Moreover, there’s a lot to like with the different tactics used throughout the episode. This really reads as pretty experimental in places where it offers a lot more than expected for a small-screen show. Starting with the space-battle that shows the two colored orbs ducking and diving through space, to the shots of the different machines landing in the middle of the woods to look at the situation at hand. Also impressive is the shot of the bubbling lake surface that shows the bubbling smoke emerging off the water just before the Blue Orb lands and submerges, while the soundstage work showing the S-16 against Bemular is some of the finest underwater footage ever created under Tsuburaya’s eye. The miniatures are kept to a minimum with a few small structures around the lake that crops up for the final battle.
The rest of the episode’s special effects are rather hit-or-miss. Ultraman himself isn’t that impressive but certainly has his moments. The silver-and-red design on the costume looks great and has a distinct look, while the bulbous head with the giant eyes and distinctive ridges truly looks otherworldly and helps to see his space origins. However, the spandex used to create it doesn’t allow for much stretching and moving around, leaving Bin Furuya in the Ultraman costume to noticeably bend over and crouch for much of his appearance waiting for Bemular to launch his attacks. Basically, he’s quite stiff and doesn’t really let him do much which is a disappointment. That carries over to the monster Bemular, who is quite the underwhelming first creature that will supposedly start a kaiju craze. Essentially a slender, walking tree-trunk, the costume barely hides performer Teruo Aragaki inside and just looks clumsy which doesn’t start this on a strong note. The face could’ve looked great but overall it has a derpy look with the over-sized tongue that adds a comical look to him. Neither of these is really high marks for the series.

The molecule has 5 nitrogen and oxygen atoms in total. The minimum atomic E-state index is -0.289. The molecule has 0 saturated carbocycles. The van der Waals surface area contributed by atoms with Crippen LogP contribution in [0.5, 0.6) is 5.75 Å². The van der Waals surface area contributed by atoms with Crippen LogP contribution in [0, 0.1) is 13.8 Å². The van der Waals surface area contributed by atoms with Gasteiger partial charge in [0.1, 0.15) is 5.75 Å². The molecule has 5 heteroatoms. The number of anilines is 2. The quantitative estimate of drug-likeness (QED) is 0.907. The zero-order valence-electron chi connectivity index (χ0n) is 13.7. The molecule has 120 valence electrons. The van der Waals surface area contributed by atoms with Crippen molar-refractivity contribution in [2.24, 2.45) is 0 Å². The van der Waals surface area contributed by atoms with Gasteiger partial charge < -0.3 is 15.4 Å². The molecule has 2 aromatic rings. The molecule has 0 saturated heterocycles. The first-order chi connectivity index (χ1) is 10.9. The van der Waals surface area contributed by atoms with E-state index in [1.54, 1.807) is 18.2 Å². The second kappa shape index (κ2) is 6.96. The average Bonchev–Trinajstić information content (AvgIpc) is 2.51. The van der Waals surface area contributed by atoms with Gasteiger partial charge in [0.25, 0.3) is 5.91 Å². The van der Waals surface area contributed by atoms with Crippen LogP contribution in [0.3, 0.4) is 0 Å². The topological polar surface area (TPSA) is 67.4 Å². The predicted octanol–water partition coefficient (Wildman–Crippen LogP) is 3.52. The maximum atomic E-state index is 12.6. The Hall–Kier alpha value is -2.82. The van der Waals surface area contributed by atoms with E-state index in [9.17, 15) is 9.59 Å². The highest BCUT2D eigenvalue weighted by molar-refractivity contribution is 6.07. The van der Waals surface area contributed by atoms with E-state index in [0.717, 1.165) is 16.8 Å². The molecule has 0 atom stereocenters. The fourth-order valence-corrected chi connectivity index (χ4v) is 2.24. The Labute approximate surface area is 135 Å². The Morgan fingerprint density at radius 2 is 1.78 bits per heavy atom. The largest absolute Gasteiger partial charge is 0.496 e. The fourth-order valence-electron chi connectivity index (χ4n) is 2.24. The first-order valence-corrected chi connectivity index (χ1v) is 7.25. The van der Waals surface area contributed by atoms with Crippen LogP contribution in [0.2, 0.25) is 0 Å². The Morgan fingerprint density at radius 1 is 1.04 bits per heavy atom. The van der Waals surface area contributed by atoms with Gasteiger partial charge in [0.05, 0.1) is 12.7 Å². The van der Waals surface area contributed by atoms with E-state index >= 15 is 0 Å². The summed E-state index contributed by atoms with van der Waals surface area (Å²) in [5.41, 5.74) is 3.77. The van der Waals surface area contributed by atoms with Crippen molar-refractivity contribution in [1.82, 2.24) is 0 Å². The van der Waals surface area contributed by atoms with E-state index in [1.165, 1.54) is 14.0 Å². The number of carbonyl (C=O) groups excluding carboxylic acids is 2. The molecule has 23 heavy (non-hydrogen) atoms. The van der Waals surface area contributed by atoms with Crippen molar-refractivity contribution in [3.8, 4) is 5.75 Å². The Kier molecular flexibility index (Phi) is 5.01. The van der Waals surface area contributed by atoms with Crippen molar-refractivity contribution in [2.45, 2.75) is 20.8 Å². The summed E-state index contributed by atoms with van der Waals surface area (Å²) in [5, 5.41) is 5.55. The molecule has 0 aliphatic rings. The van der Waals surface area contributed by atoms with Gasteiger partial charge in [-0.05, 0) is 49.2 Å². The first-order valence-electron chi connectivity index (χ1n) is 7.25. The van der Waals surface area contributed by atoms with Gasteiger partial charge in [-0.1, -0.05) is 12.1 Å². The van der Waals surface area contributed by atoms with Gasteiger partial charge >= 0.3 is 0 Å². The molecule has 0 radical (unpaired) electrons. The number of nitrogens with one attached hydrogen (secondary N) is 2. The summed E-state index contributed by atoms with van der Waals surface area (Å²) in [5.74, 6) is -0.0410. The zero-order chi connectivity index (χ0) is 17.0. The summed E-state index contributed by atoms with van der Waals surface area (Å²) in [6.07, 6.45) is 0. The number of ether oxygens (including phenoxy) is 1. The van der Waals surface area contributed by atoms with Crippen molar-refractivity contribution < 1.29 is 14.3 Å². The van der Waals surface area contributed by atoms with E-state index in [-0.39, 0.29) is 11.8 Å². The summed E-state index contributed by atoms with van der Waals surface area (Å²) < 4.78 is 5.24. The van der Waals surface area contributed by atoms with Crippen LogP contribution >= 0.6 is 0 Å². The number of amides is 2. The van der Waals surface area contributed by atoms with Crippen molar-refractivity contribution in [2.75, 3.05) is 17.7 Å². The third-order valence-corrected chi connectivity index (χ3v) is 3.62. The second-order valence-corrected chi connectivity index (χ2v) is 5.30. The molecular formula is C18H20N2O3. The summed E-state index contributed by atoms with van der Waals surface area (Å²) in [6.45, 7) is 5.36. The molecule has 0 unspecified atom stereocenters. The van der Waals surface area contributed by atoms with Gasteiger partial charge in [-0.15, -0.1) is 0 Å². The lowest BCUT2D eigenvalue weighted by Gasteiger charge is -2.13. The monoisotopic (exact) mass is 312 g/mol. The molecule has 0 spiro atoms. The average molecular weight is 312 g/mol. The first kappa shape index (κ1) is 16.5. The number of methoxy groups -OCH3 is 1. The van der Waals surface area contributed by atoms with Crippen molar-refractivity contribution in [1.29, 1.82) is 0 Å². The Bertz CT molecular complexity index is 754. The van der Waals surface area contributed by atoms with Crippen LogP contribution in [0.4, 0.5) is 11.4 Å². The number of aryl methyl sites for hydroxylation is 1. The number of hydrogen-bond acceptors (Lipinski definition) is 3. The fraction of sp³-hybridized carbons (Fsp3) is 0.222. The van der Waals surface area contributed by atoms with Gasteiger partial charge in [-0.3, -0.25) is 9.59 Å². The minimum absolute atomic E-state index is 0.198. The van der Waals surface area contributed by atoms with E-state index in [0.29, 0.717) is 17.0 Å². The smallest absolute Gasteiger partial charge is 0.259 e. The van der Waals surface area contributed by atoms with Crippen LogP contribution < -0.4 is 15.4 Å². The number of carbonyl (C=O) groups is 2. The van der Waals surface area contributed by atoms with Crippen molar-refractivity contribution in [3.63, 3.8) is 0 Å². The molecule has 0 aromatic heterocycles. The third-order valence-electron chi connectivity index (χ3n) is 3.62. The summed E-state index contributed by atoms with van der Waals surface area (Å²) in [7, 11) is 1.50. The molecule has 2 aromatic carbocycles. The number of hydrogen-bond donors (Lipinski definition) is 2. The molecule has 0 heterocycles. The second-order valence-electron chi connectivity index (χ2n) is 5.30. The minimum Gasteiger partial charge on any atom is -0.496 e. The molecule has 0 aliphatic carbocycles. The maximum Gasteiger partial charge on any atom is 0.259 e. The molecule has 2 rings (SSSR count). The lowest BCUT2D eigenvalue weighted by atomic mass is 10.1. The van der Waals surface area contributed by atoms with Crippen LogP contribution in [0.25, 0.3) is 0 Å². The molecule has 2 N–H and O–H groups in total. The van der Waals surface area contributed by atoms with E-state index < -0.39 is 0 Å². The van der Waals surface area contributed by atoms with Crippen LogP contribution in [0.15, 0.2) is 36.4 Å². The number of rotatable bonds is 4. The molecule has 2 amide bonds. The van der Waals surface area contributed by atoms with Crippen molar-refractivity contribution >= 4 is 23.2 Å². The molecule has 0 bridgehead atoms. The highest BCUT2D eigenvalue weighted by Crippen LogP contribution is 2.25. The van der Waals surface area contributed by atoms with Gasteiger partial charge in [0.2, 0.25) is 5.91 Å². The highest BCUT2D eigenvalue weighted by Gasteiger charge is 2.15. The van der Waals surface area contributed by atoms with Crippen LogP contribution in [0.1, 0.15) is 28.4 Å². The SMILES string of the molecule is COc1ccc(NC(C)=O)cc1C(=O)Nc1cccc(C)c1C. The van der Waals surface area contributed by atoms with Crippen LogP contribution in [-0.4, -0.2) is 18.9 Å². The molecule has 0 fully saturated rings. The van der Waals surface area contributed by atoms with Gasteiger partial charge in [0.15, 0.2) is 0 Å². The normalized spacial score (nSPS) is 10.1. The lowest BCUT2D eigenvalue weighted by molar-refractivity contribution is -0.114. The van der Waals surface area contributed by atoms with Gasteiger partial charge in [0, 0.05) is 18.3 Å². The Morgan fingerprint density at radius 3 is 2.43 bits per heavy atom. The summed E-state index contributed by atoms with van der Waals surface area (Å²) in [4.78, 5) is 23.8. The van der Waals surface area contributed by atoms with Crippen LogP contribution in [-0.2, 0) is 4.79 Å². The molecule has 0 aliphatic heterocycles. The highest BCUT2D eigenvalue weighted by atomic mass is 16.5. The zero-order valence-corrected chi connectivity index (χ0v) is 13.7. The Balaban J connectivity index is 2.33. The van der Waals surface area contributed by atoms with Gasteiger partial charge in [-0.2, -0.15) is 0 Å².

It’s really hard to rate the actors here since we actually don’t know much about the characters at all. Hayata, Captain Mura and Fuji are the only ones that are named in the episode, and we don’t really learn much about them at all. Captain Mura is obviously the calm, level-headed leader of the expedition leading everyone into the fray and displays a nice amount of rational thought taking the word of the police officer by erring on the side of caution to search the woods for Hayata after the accident. Fuji is the radio officer who can also function as a driver by taking a jet and heading off after Hayata when he contacts her. However, that’s the extent of the information about everyone, which should come into form at a later date.
There are two last big factors that need to be brought up. The first is the utterly infectious musical score that really leaves a big impression here by giving a lot of nostalgic charm. The opening theme is utterly catchy and infectious, setting the right tone for kids to get excited about the weekly adventures to come with a bouncy, upbeat score. The later music adds a triumphant air to the whole affair as the battling has a spectacular air to it while the remaining tracks add a child-friendly rapport to the episode and the series as a whole. Lastly, it has to be said, the battle is a little clunky and clumsy with the two basically clubbing at each other with some pushing and shoving thrown in to break it out. Considering the great battles Tsuburaya had accomplished in the Godzilla series at that time, the fighting is a tad awkward and goofy, yet there is the odd fact in that, being the first episode and getting your feet under you, it’s not entirely bad. Otherwise, there’s not much else to this one.
Remembering this is a debut episode, some of the minor flaws to this one can be overcome quite easily and it stands up rightfully as the start of the legend. This is decidedly worthwhile for all fans of giant monster movies or fans of the creative side of things, while those not wanting to go into the depths of the genre will not be won over by this one.
This review was originally published on Don’s World of Horror and Exploitation and is gratefully reprinted with their cooperation.